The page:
Tuesday, 24 August 2010

And the Greens won...

After a short break to ponder the horrors of the bad behaviour on all sides (most especially including some claiming to be campaigning in support of catholic values) this election brought out, I'm back...

And don't we live interesting times.  There is no clear outcome from the Australian Federal election, with counting in some key seats running very close and unlikely to be finalized for some weeks.

At the moment, the most likely scenario seems to be a worst case one: a Labor minority Government with the support of a Green Independent and one or more of the independents in the Lower House and the Greens holding the balance of power in the Senate.  That's worst case in my view because it could force Labor to make concessions in areas the Greens care about.

Indeed, whatever the outcome, we should be starting to argue the case now in a much more serious way on gay marriage, because it seems inevitable that there will be a serious push on this subject from the Greens in the coming Parliament.

1 comment:

wotstheanswer said...


I my view a significant reason for support on this issue is the lack of an effective opposition that’s given air time and can be rational.

There needs to be a game changer:

1. many, if not most, homosexuals are asking for same-sex "marriage" because they feel the indignity of discrimination and injustice on the basis of sexual “identity”. Objectively, we have see such discrimination. But we need to address the root-cause, which actually sees homosexuals as different for this reason. We need to see homosexuals as the same because of the humanity. Paradoxically, this is what most homosexuals would say too.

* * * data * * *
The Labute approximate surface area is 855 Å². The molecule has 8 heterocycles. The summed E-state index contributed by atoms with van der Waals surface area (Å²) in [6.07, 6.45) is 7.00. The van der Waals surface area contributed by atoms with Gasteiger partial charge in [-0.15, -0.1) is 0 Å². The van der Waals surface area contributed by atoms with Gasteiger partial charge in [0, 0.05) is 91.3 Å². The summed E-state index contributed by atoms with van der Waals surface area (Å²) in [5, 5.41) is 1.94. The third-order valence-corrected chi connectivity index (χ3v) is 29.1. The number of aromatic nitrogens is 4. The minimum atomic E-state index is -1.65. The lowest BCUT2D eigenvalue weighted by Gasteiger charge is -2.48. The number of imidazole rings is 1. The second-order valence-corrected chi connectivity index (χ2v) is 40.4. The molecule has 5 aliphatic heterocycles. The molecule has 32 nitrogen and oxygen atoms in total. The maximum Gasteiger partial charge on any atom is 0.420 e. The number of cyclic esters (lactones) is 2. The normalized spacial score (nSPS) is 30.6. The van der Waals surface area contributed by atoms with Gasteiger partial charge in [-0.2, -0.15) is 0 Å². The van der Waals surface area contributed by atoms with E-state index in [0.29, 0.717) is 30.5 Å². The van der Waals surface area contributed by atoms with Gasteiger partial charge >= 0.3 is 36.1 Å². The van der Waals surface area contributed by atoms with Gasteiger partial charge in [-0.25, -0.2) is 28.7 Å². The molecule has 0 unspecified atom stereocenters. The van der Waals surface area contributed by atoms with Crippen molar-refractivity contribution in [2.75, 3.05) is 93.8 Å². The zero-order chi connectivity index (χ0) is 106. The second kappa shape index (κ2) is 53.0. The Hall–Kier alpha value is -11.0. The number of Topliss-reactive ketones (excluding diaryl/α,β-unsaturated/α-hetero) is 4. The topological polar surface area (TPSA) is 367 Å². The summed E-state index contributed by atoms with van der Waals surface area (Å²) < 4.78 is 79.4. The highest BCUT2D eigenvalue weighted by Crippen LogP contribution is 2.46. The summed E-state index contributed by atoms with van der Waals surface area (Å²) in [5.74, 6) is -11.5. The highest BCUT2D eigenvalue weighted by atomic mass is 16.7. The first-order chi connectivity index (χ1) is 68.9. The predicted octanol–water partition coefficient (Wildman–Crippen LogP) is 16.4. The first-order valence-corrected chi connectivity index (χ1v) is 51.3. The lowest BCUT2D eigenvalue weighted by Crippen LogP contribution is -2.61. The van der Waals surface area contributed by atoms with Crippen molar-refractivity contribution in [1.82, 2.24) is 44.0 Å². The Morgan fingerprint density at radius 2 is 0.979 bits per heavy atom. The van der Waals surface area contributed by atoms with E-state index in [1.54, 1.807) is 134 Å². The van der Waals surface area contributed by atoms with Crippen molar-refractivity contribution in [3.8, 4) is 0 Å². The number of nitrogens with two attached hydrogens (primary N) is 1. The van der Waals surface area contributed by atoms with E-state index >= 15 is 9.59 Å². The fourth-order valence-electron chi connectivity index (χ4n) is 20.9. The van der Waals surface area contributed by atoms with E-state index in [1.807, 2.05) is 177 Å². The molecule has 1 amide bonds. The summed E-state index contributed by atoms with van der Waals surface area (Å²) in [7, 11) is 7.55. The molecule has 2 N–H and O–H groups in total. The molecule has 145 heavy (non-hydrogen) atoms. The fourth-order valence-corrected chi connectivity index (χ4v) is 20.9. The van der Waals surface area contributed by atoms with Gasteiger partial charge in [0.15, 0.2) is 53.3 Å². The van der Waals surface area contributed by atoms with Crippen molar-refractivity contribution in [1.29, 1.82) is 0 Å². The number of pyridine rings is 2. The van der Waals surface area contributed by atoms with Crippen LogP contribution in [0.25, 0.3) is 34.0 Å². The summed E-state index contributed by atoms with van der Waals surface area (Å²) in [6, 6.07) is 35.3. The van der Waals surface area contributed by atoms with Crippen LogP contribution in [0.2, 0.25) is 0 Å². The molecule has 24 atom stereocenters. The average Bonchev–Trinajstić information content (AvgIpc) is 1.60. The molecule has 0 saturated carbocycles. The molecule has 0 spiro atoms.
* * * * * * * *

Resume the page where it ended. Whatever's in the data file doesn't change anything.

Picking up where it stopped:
2. we then need to ensure that it is that basic humanity (from a Catholic viewpoint their and each of us being made in the image of God) as the source of their (and everyone elses's) dignity. Human dignity is not dependent and should not be reduced to a person’s their sexual identity, race, colour, religion, status, married or otherwise, income or any other “status”. This is reductive, narrow and limiting.

3. having neutralised this, we recognise the basis of The Greens proposal is actually insufficiently radical. We need a radical re-acceptance the we are equal and have dignity in our common humanity, not in the difference of sexuality.

4. therefore, we ask how do the Greens formulate their policy? What philosophical basis inform them to define marriage as “the union of two one persons"? Why is it limited so? What do the Greens not admit other relationships (equally based on life choice or genetic disposition or biology) to be called marriage too? If the Greens are drawing lines, they are discriminating and discriminatory. Where does this discrimination come from?

5. To highlight this logically inconsistency, perhaps opposition members would need to move amendments to the bill that extend the definition of marriage numerically and "specially": so encompass the union between one or more species. This would make concrete the ideology behind the Greens policy and its lack of rationality and discriminatory character.

There needs to be a game changer